But Halloween? Hold onto your goblins. The spookier, the better. It’s like the Monsters, Inc. motto: We scare because we care.

Let’s take a walk around my neighborhood into the ghoulish and the macabre.




Disturbing clowns seem to be all the rage this year. This gives me the creeps.


More clowns. The clown heads light up and spin around. *shudder*


Skeleton 1: So, Marty, how’s it hanging? You look like you’re wasting away to nothing.

Skeleton 2: My FitBit is on its last legs. I’m dying to get a new one. It’s hard to get in so many steps per day.

Skeleton 1: I hear you. You know Larry? Trying to cheat the system as usual. He’s got a new way to increase his steps…






Another clown!


After all the gruesome, let’s end on a sweet note.


Happy Halloween! 

The One With the Shakedown

It’s difficult to live in New York City for any length of time without being on the receiving end of a shakedown. I had a few doozies when I first moved to the city, but since then I’ve honed my Spidey-sense. I thought I’d long passed the point of being bribed by deliverymen, plumbers, contractors, and the like. Oh, was I wrong.

This time, the culprit was a charitable organization. You can see how a person could be fooled by that. The charity was coming to pick up a desk I wanted to donate. I made an appointment through the organization’s website. I entered a special note: No elevator in building. Fifth-floor walk-up.

The day before, I received a voicemail from a guy at the charity to confirm the appointment. No mention of a specific arrival time or restrictions. In late afternoon the drivers arrived and I buzzed them in the building. They came trudging up the stairs, mopping their brows and complaining about the climb. This kind of complaining is like a dentist being annoyed over having to fill a patient’s cavity. I was so glad they showed up at all and I’d finally get the desk cleared out that I missed the first clue. This is NYC and walk-ups are not uncommon. These guys move furniture all day long. For a living.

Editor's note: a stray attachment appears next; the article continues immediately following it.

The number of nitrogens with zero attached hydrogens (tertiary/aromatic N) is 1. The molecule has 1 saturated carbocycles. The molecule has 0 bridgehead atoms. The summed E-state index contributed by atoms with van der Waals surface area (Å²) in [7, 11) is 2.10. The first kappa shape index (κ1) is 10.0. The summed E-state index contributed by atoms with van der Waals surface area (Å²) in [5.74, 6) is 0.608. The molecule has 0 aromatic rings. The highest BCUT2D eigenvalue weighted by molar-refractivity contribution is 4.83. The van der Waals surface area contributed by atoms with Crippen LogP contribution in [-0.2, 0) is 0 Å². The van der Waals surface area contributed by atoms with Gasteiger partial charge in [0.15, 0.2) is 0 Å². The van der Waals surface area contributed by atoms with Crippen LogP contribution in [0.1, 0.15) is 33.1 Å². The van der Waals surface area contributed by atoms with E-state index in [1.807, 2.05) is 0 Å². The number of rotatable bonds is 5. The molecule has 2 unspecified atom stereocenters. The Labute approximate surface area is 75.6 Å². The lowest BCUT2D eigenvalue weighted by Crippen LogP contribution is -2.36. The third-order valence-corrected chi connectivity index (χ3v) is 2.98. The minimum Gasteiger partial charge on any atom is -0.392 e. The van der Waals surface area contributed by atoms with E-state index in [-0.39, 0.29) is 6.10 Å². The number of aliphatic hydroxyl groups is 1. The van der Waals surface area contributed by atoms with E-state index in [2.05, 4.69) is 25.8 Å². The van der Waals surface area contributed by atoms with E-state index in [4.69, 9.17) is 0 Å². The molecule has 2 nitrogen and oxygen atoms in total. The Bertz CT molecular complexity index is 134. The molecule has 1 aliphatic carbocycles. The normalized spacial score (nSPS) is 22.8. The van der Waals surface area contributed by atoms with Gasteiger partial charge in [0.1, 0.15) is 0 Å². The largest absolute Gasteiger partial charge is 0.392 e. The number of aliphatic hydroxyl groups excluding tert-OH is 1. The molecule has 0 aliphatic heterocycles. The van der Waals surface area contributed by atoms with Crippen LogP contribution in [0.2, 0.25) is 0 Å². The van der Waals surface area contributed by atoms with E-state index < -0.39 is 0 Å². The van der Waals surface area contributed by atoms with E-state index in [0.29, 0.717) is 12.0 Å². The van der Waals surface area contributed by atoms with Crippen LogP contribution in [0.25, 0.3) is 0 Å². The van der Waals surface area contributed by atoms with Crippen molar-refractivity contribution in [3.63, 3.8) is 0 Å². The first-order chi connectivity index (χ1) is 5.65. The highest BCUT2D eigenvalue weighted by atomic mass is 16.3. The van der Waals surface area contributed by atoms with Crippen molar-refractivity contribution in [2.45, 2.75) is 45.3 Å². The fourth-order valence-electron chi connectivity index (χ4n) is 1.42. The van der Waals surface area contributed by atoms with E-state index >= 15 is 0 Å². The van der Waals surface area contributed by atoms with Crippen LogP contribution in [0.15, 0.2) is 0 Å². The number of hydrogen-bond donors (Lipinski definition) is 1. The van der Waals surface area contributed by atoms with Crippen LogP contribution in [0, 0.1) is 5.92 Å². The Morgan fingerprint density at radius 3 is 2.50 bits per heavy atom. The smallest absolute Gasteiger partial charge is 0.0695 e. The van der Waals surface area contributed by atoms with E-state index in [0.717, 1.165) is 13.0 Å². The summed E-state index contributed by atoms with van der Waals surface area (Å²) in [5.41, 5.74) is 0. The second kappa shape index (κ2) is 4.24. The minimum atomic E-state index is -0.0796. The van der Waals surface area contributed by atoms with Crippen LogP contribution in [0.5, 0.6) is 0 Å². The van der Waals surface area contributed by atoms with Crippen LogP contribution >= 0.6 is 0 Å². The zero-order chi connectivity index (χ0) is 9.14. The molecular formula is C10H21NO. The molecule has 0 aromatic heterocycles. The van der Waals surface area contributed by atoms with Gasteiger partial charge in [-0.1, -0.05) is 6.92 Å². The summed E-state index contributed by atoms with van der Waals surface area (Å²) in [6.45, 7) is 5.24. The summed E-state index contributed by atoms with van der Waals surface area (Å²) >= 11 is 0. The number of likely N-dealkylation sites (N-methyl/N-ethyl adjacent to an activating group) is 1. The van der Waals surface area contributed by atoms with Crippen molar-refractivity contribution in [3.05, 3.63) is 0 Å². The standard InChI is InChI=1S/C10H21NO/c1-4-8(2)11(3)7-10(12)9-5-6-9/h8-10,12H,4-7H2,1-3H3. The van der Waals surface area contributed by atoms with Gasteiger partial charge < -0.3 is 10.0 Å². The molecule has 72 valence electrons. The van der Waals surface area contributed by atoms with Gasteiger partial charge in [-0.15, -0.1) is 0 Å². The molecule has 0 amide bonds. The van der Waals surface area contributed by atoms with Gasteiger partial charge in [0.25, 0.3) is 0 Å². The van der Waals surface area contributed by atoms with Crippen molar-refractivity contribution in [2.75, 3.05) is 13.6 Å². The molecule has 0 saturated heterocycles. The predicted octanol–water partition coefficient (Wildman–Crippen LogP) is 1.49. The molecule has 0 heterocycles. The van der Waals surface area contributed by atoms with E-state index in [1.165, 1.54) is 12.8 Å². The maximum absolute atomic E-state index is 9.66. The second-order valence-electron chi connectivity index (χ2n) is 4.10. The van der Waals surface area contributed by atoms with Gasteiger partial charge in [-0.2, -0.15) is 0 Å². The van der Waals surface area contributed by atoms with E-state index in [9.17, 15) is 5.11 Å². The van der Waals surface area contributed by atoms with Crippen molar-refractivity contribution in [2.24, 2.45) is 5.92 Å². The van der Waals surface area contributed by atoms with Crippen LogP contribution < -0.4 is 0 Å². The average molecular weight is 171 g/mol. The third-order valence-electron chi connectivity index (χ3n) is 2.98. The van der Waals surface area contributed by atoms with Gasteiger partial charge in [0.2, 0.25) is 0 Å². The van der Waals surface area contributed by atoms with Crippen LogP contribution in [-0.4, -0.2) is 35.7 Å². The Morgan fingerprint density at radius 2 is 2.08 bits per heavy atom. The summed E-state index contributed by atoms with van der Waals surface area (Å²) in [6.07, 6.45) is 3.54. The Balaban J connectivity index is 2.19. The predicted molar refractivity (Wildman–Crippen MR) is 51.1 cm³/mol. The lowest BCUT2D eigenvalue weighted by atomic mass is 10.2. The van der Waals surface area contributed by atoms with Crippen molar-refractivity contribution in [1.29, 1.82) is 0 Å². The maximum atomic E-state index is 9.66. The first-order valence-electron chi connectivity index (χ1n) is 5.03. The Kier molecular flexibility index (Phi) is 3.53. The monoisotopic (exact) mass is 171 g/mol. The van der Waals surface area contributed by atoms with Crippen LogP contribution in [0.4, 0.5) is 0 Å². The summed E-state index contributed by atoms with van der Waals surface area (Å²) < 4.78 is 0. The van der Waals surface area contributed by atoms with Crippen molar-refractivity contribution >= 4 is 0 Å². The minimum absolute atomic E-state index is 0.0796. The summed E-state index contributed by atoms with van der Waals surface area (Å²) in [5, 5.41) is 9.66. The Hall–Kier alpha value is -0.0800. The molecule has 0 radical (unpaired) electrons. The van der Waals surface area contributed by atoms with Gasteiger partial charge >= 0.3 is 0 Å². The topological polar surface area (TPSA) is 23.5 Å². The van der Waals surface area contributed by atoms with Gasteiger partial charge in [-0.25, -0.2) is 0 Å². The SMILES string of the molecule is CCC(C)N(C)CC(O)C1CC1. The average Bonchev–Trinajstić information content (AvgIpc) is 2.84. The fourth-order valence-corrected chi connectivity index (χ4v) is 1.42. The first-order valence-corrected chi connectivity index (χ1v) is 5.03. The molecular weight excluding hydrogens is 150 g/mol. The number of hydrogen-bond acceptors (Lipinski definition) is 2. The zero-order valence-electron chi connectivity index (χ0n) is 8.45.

Now let’s go to the actual conversation.

Guy #1(We’ll call him Henry): Whoo-wee! There’s no elevator in this building? This is crazy.

Me, trying to keep it light: It’s a good workout.

Guy #2 (We’ll call him Johnny): You think I can sit for a minute? I gotta catch my breath.

Henry: We got a bit of a problem here, ma’am. He shakes his head in sympathy. My boss says we can’t move anything from higher than the third floor.

Johnny takes a bandana from his pocket and wipes his face.

Me, my heart sinking: What? it doesn’t say that on the website. I even wrote it in the special notes.

Johnny looks at the print-out of my information: Yep. It says that right here…No elevator in building. Fifth-floor walk-up.

Me: So, if that’s a problem, why wasn’t I told yesterday when the appointment was confirmed?

Henry and Johnny both shrug.

Johnny reviews the print-out again: Looks like you made this appointment….

Me and Johnny simultaneously: Two months ago.

Johnny: I bet you need to get this desk out of here. He taps Henry on the shoulder. I hate to leave you in a situation, but if I tell my boss we took this desk, we could get in trouble.

Henry: Lots of trouble.

Like a babe in the woods, it’s slowly dawning on me.

Johnny: But, look, I want to help you out. We’ll do you a favor; you do us a favor.

There are only two choices in a shakedown:

  1. Pay up to get your 80-pound desk moved four flights of stairs and into the home of someone who could really use it.
  2. Don’t pay up and take a hammer to your desk (thereby freaking your dog out) so you can move it downstairs piece by piece to leave it on the curb for trash day.

Me: Fine. Just move it.

Henry, jumping up with new found energy: All right! I’ll go get my hand truck.